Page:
Being able to determine whether you're playing something faithfully to the original as-written is also largely determinant on how well you know the music. If you've listened to it enough times that you can "play it in your head," then you'll be more likely to discern whether your playing is off or not.
#5
When i started out i was learning from tabs, but i always felt so limited because many tabs had errors in them and many styles of music don't have a large amount of tabs available. So around the three year mark i dropped tabs completely and only learned by ear. If you commit to it you can learn to do it in a short amount of time, although you might need aid to do it. (Software to loop sections/slow down the music etc).

Nowadays i can learn pretty much anything by ear (Jazz and fusion voicings still get me pretty hard) without any software. But now the real challenge is to ingrain things into my ear so i can improvise with it. Singing things help with this alot.
Fusion and jazz musician, a fan of most music.

Quote by Guthrie Govan
“If you steal from one person it's theft, and if you steal from lots of people it's research”


Quote by Chick Corea
"Only play what you hear. If you don't hear anything, don't play anything."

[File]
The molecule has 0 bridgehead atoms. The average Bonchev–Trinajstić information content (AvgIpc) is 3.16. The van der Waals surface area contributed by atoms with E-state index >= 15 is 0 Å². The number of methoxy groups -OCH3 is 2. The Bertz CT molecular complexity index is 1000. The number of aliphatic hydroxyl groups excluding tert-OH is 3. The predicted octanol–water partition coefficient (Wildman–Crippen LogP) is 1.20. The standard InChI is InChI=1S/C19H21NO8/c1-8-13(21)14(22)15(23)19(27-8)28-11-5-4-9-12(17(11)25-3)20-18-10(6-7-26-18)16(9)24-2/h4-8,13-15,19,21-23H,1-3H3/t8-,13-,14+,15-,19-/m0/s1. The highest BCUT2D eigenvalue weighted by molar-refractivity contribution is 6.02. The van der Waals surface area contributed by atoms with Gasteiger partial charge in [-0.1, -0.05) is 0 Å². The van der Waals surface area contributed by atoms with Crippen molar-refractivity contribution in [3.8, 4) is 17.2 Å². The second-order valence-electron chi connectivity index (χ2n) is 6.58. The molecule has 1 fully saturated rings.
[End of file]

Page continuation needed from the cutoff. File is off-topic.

#6
Learning by ear is a skill you develop through actually doing it - trial and error - keep at it. I started that way through necessity because there weren't tabs for most of the music I liked at the time. I also learned other things with tab - which helped as well.

Learning by ear will make improvising and writing music infinitely easier - so focus on it. It should be a primary focus.

I can learn just about any rock, pop, or blues tune in minutes, but I've been at this for 20 years.

The main benefit isn't in being able to learn songs quickly however, it's what the skill does to your ability to play what you hear in your head!
#7
The other standpoint.... Pretty much never. In my case, I have rather bad hearing overall. About 20% loss in the right ear from childhood ear infections and also shooting-induced losses.
Also, tinnitus.
So, there has never been a point at which I could say "that sounds like an "A" or "That's a G chord". Just doesn't work for me.
I have improved somewhat over 40+ years of playing... I can now generally figure out a melody line, and I can construct nice-sounding chord-melody passages and all. I can certainly hear "clams"....
But figuring things out "by ear" is a slow and painful process for me.
#8
I guess I should clarify - I have no trouble hearing the differences in notes or being able to sing them, harmonize them, whatever... It's translating that intuition into an instrument that I'm curious about. I'll play tabs and sit there and think, "Hmm, that note's too high - we need to drop it an octave" or "nope, that needs to be flat," but I have to walk the note down the fretboard until I find the right one instead of knowing that it's 3 frets down or whatever. That's what I'm curious about - how long did that knowledge of the fretboard and its relationship to notes/tones take people to acquire?